'Show us the money, Dudley'

LEITCH Pastoral Group’s three meat entities, which went into voluntary administration this week, owe in excess of $7 million to more than 200 claimants, including Warwick livestock agents, cattle producers, super funds and government bodies.

Ironically at the top of list of creditors is none other than Leitch Pastoral Group director Dudley Leitch himself, who is listed on Circular to Creditors documents obtained by the Daily News, as being owed $2.25 million.

The circulars were sent out this week by Brisbane-based accounting firm Grant Thornton, who assumed control of Killarney Abattoir, Pittsworth Food Processors and Condamine River Meats after the three businesses were placed in voluntary administration on Monday.

While Mr Leitch himself is the largest single claimant, the list includes another $946,000 relating to amounts owed internally between the three entities, putting the amount owed to business creditors closer to $3.8 million.

But the full amount of liabilities is still not known, with former abattoir employees and Leitch Pastoral Group financiers lining up ahead of business creditors in the queue of those with a call on the troubled enterprise.

One outraged Warwick businessman described the fact Mr Leitch was individually listed as “preposterous”.

The creditor, who would prefer not to be identified, believes every claimant should have priority over Mr Leitch.

“The fact he is listed as a creditor is incredulous. He should be the very last one able to claim anything from this,” he said.

“It’s also disappointing Leitch, who was recently listed in the Sunday papers as on the nation’s top 100 rich list, has made decisions which have had a devastating financial effect on so many people.

“Now like all failed businessmen he is finding blame with everyone but himself.”

Stock and station agents across the Darling Downs, who supplied cattle to the Leitch entities, make up a significant portion of the creditors, together being owed more than $900,000.

George and Fuhrmann manager Matt Grayson yesterday admitted deep frustration over the situation.

“Dudley Leitch personally rang me two months ago and guaranteed we would be paid,” Mr Grayson said.

The varied list of creditors includes Pittsworth electricians, Southern Downs cattle producers, child support agencies, livestock carriers, local tyre companies, Telstra and even locksmiths.

One of the larger debts – spread over several creditors – is a superannuation account of more than $307,500, further substantiating claims by Killarney Abattoir workers made in the Daily News in February.

A long-time meatworker, who spoke up about his unpaid super, said the list had revealed a “mind-blowing” debt owed to employees.

“I thought Leitch probably owed about $100,000, but then I get this letter and find out the bloke owes $265,000 to my fund alone,” he said.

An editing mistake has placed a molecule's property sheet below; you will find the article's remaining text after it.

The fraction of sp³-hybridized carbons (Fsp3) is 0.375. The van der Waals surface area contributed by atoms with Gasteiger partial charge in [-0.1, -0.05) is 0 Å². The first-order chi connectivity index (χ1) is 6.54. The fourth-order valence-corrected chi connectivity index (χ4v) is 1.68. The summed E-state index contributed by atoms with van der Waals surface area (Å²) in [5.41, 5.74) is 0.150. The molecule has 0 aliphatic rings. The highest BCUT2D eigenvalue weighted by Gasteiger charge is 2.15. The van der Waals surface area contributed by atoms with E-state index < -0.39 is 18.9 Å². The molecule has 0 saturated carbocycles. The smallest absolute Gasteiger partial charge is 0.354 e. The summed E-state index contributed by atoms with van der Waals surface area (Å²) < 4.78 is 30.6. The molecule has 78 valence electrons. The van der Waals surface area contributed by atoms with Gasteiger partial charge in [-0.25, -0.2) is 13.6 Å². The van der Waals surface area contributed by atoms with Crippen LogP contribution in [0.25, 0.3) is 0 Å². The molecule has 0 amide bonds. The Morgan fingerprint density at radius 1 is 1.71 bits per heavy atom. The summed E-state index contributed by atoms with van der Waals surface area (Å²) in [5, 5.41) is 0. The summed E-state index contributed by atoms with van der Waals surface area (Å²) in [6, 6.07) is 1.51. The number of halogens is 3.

“As an employee I received additional information from Grant Thornton saying I’d get paid, but it could take up to eight or 10 months.

“My wife and I both worked at Killarney Abattoir, overnight we went from double income to no income. We’re relieved to know what’s happening, but there won’t be a reprieve anytime soon.”

Creditor documents also indicate the companies owe insurer Workcover Queensland $584,000 and the government’s Levies Revenue Service $78,000.

Child support agencies are also ranked among the list of unhonoured obligations with the companies failing to forward more than $3000 in child support garnered from employee wages.

Grant Thornton director Michael McCann, who is the appointed administrator, said the Circular for Creditors was the first step in a process aimed at affecting the best possible return for those owed money by the companies.

The next step is a meeting organised for creditors by the companies’ administrators in Brisbane on March 11.

But this week’s creditor documents cast doubt on whether those owned money would see much in the way of recovered funds.

The circular states the companies’ primary assets are receivables due to them, which are actually secured to Leitch Pastoral lender Rural Bank Ltd against the group’s substantial loans.

Employees have first claim, followed by Rural Bank, then those individuals and businesses owed money.

“The return to unsecured creditors of the three companies is doubtful and uncertain at best,” the circular states.

The creditor documents also reveal the three Leitch Pastoral Group’s entities now in voluntary administration could pay upwards of $225,000 to accounting firm Grant Thornton for their work resolving the crisis.

This initial estimate is based on a per hour rate of $485 for Grant Thornton director Michael McCann.

One of the more cynical creditors yesterday said the fact the administrators could guarantee their own payment was yet another gut-wrenching blow for those desperately waiting on Leitch Pastoral payments.

 

Abattoir workers formally terminated

Also receiving correspondence from Grant Thornton this week are now-former employees of the Killarney and Pittsworth abattoirs, numbering 230.

They too have received the creditors’ listings, along with formal advice of the termination of their employment.

“As you are aware, the Company had ceased to operate its business and you have already been ‘stood down’ for a period,” the administrators’ letters read.

“I regret to advise that after a review of the Company’s circumstances I have no other alternative than to terminate your employment, effective immediately.”

The Grant Thornton advice goes on to state that former employees “rank as a priority ahead of claims by ordinary unsecured creditors and ahead of the secured creditor (Rural Bank) in respect to the assets (of the company).”

The first meeting for creditors will be held at the offices of Grant Thornton Chartered Accounts in Adelaide Street, Brisbane on March 11 starting at 11am.



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